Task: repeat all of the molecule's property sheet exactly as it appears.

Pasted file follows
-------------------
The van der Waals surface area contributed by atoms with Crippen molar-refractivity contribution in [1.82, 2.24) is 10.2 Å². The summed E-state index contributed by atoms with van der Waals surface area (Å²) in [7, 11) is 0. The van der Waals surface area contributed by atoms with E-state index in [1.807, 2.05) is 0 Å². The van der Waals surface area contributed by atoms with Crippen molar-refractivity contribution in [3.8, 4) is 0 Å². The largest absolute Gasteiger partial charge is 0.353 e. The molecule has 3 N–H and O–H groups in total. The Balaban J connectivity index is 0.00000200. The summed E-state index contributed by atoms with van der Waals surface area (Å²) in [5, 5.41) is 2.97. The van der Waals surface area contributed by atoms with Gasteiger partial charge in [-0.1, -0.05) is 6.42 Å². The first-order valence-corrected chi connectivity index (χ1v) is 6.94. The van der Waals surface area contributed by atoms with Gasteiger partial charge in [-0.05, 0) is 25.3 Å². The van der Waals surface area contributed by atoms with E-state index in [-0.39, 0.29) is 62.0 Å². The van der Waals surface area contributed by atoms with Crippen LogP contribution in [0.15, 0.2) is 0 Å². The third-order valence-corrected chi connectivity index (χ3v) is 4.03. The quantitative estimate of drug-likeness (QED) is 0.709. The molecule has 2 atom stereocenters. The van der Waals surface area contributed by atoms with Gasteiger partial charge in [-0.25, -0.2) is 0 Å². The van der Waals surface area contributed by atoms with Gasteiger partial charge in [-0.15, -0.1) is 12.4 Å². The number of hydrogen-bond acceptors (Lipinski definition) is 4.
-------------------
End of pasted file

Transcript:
The van der Waals surface area contributed by atoms with Crippen molar-refractivity contribution in [1.82, 2.24) is 10.2 Å². The summed E-state index contributed by atoms with van der Waals surface area (Å²) in [7, 11) is 0. The van der Waals surface area contributed by atoms with E-state index in [1.807, 2.05) is 0 Å². The van der Waals surface area contributed by atoms with Crippen molar-refractivity contribution in [3.8, 4) is 0 Å². The largest absolute Gasteiger partial charge is 0.353 e. The molecule has 3 N–H and O–H groups in total. The Balaban J connectivity index is 0.00000200. The summed E-state index contributed by atoms with van der Waals surface area (Å²) in [5, 5.41) is 2.97. The van der Waals surface area contributed by atoms with Gasteiger partial charge in [-0.1, -0.05) is 6.42 Å². The first-order valence-corrected chi connectivity index (χ1v) is 6.94. The van der Waals surface area contributed by atoms with Gasteiger partial charge in [-0.05, 0) is 25.3 Å². The van der Waals surface area contributed by atoms with E-state index in [-0.39, 0.29) is 62.0 Å². The van der Waals surface area contributed by atoms with Crippen LogP contribution in [0.15, 0.2) is 0 Å². The third-order valence-corrected chi connectivity index (χ3v) is 4.03. The quantitative estimate of drug-likeness (QED) is 0.709. The molecule has 2 atom stereocenters. The van der Waals surface area contributed by atoms with Gasteiger partial charge in [-0.25, -0.2) is 0 Å². The van der Waals surface area contributed by atoms with Gasteiger partial charge in [-0.15, -0.1) is 12.4 Å². The number of hydrogen-bond acceptors (Lipinski definition) is 4.